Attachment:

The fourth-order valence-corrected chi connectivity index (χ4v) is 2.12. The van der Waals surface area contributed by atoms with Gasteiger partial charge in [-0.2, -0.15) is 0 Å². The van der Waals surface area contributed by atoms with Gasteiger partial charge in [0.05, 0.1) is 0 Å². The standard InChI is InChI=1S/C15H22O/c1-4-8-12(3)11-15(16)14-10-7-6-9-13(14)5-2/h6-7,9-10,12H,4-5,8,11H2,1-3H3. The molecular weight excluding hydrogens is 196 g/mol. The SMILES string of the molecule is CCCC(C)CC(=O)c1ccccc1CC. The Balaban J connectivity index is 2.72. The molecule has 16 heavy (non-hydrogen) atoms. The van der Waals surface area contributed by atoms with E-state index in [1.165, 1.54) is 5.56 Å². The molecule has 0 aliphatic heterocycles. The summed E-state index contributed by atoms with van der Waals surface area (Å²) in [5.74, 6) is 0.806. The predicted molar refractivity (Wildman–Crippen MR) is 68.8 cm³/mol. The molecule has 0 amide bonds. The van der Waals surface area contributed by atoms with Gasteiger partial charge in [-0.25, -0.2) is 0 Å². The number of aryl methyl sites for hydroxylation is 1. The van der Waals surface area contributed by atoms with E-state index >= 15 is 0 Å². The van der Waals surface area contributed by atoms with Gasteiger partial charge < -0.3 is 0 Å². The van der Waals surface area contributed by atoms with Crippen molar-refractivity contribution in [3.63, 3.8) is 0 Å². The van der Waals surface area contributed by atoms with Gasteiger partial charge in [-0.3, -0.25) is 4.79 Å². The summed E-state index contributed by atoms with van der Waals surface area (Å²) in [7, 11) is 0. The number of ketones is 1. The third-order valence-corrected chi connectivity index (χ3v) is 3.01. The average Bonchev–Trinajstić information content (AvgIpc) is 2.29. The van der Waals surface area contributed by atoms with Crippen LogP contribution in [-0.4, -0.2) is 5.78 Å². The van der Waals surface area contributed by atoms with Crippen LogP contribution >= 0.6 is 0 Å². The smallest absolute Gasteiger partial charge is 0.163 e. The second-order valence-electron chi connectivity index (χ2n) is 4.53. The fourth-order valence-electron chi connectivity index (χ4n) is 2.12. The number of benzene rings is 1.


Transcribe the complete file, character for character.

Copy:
The fourth-order valence-corrected chi connectivity index (χ4v) is 2.12. The van der Waals surface area contributed by atoms with Gasteiger partial charge in [-0.2, -0.15) is 0 Å². The van der Waals surface area contributed by atoms with Gasteiger partial charge in [0.05, 0.1) is 0 Å². The standard InChI is InChI=1S/C15H22O/c1-4-8-12(3)11-15(16)14-10-7-6-9-13(14)5-2/h6-7,9-10,12H,4-5,8,11H2,1-3H3. The molecular weight excluding hydrogens is 196 g/mol. The SMILES string of the molecule is CCCC(C)CC(=O)c1ccccc1CC. The Balaban J connectivity index is 2.72. The molecule has 16 heavy (non-hydrogen) atoms. The van der Waals surface area contributed by atoms with E-state index in [1.165, 1.54) is 5.56 Å². The molecule has 0 aliphatic heterocycles. The summed E-state index contributed by atoms with van der Waals surface area (Å²) in [5.74, 6) is 0.806. The predicted molar refractivity (Wildman–Crippen MR) is 68.8 cm³/mol. The molecule has 0 amide bonds. The van der Waals surface area contributed by atoms with Gasteiger partial charge in [-0.25, -0.2) is 0 Å². The number of aryl methyl sites for hydroxylation is 1. The van der Waals surface area contributed by atoms with E-state index >= 15 is 0 Å². The van der Waals surface area contributed by atoms with Gasteiger partial charge < -0.3 is 0 Å². The van der Waals surface area contributed by atoms with Crippen molar-refractivity contribution in [3.63, 3.8) is 0 Å². The van der Waals surface area contributed by atoms with Gasteiger partial charge in [-0.3, -0.25) is 4.79 Å². The summed E-state index contributed by atoms with van der Waals surface area (Å²) in [7, 11) is 0. The number of ketones is 1. The third-order valence-corrected chi connectivity index (χ3v) is 3.01. The average Bonchev–Trinajstić information content (AvgIpc) is 2.29. The van der Waals surface area contributed by atoms with Crippen LogP contribution in [-0.4, -0.2) is 5.78 Å². The van der Waals surface area contributed by atoms with Crippen LogP contribution >= 0.6 is 0 Å². The smallest absolute Gasteiger partial charge is 0.163 e. The second-order valence-electron chi connectivity index (χ2n) is 4.53. The fourth-order valence-electron chi connectivity index (χ4n) is 2.12. The number of benzene rings is 1.